• Because if you have a system of the form $\dot x = g(x)$ and you differentiate it, you will get an acceleration of the form $\ddot x = \dot x g'(x)$, which depends on the velocity, and that cannot be shaped in the form $g(x) = \nabla U(x)$, i.e. forces that come from potentials cannot depend on the velocity. – Emilio Pisanty Dec 12 '18 at 21:17

I'm not sure it is appropriate to be solving your ODEs for you, but the system \begin{align} d x/dt & = -x+F(a\,y+b),\\ dy/dt & = -y +F(a\,x+c) \end{align} may have t decoupled by dividing the two equations. That is, for all t, you must have $$\frac{dy}{dx}=\frac{-y+F(ax+c)}{-x+F(ay+b)}~~,$$ whose integration might, or might not, be straightforward, to yield $$y(x)$$, the same function for each t.

I cannot see an obvious symmetry (yet) between x and y, given your differing constants b,c.

Your parameter a is superfluous, and could be absorbed into x,y, so $$\frac{dy}{dx}=\frac{-y+aF(x+c)}{-x+aF(y+b)}~~.$$

On the other hand, it might be conceivable you have no interest in the solutions, and you are only interested in plotting the potential leading up to them, in which case you simply plot, for constant E, $$V(x,y)=E -\frac{m}{2}\left ((F(ay+b)-x)^2+(F(ax+c)-y)^2 \right ).$$ Again, lacking axial symmetry. Would this be what you might be after?

• The last equation was my first attempt, but in this case, I could not distinguish well from the hill. – zlon Dec 14 '18 at 12:49
• Would depend on signs of parameters, up to a point.... – Cosmas Zachos Dec 14 '18 at 14:08

FWIW, it is in principle possible to (locally) write OP's system of two coupled first order ODEs as a Hamiltonian system

$$\dot{x}~=~\{x,H\}, \qquad \dot{y}~=~\{y,H\},$$

with a (non-canonical) symplectic structure $$\{\cdot,\cdot\}$$ and a Hamiltonian $$H(x,y)$$, cf. this Phys.SE post. The integral curves are then constant-energy contours $$H(x,y)=E$$ in a potential landscape $$(x,y)\mapsto H(x,y)$$.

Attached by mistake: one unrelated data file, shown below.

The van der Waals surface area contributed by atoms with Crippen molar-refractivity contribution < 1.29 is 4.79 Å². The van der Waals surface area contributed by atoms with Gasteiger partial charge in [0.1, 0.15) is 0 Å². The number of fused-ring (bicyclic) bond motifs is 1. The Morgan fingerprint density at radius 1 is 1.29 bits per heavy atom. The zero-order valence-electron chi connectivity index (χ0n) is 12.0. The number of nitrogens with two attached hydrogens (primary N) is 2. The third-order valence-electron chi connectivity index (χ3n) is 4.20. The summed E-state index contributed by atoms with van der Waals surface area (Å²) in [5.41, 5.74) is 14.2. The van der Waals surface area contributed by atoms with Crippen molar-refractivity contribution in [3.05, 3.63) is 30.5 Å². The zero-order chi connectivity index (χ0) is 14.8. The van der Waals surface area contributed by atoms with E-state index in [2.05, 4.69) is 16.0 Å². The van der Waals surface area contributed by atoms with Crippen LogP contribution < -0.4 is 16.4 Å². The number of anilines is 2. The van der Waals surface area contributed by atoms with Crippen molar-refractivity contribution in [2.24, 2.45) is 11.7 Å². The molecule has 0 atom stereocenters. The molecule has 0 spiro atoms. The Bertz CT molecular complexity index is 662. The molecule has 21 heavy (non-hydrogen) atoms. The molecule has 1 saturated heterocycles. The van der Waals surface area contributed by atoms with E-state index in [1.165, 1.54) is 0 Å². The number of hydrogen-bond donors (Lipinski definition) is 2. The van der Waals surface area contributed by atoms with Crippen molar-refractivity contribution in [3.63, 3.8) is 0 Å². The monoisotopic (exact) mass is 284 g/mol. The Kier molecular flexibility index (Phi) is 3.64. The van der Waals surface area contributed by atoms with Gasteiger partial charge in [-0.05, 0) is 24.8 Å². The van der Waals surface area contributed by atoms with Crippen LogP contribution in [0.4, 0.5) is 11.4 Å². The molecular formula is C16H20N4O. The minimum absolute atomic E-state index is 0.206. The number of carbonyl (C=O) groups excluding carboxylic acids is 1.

It is also possible to look for a "landscape" in which the system always moves "downhill". In mathematical terms, supposed we have $$\mathbf{v} = (x,y)$$, and the equations of motion are $$\dot{\mathbf{v}} = \mathbf{f}$$. If we can find a function $$U(x,y)$$ such that $$\mathbf{f} = -\nabla U$$, then the system will always move in the direction that $$U$$ is decreasing, reaching equilibrium when $$U$$ is at a local extremum. This may correspond to your intuitive notion of "how it is done for gravity" (though as Emilio points out, the situation's a bit more nuanced than that.)

However, for such a $$U$$ to exist, we have to have $$\nabla \times \mathbf{f} = 0$$ for all values of $$x$$ and $$y$$, since the curl of a gradient is always zero. In your case, you have $$\mathbf{f} = \begin{bmatrix} - x + F(ay + b) \\ -y + F(ax + c) \end{bmatrix}$$ and the curl of this quantity is $$(\nabla \times \mathbf{f})_z = \frac{\partial f_y}{\partial x} - \frac{\partial f_x}{\partial y} = a \left( F'(ax + c) - F'(ay + b) \right)$$ Since this must be true for all values of $$x$$ and $$y$$, it must be the case that $$F'(z)$$ is a constant for all values of its argument $$z$$, which implies that $$F(z) = \alpha z + \beta$$ for some values of $$\alpha$$ and $$\beta$$. For any other form of the function $$F$$ (including the form given in the OP), there will be some point $$(x,y)$$ at which $$\nabla \times \mathbf{f} \neq 0$$, and thus we cannot find a potential $$U$$ with the desired property.

EDIT: Note that in the revised question, the OP is effectively calculating and plotting $$|\mathbf{f}|$$ in the first surface graph. In the second, they are effectively calculating $$g(x,y) = \int_0^x f_x(x', y) dx' + \int_0^y f_y(x, y') dy'.$$ If the potential $$U$$ exists, it could be found via a similar technique, but the integrals would have to be subtly different; you'd have to have $$U(x,y) \overset{?}{=} \int_0^x f_x(x', 0) dx' + \int_0^y f_y(x, y') dy'$$ or $$U(x,y) \overset{?}{=} \int_0^x f_x(x', y) dx' + \int_0^y f_y(0, y') dy'.$$ These two quantities correspond to taking $$\int_{(0,0)}^{(x,y)} \mathbf{f} \cdot d\mathbf{r}$$ via the points $$(0,x)$$ and $$(0,y)$$, respectively. But for $$U$$ to be well-defined, these two quantities to be equal; and for that to happen, you have to have $$\nabla \times \mathbf{f} = 0$$, which you don't have in this case.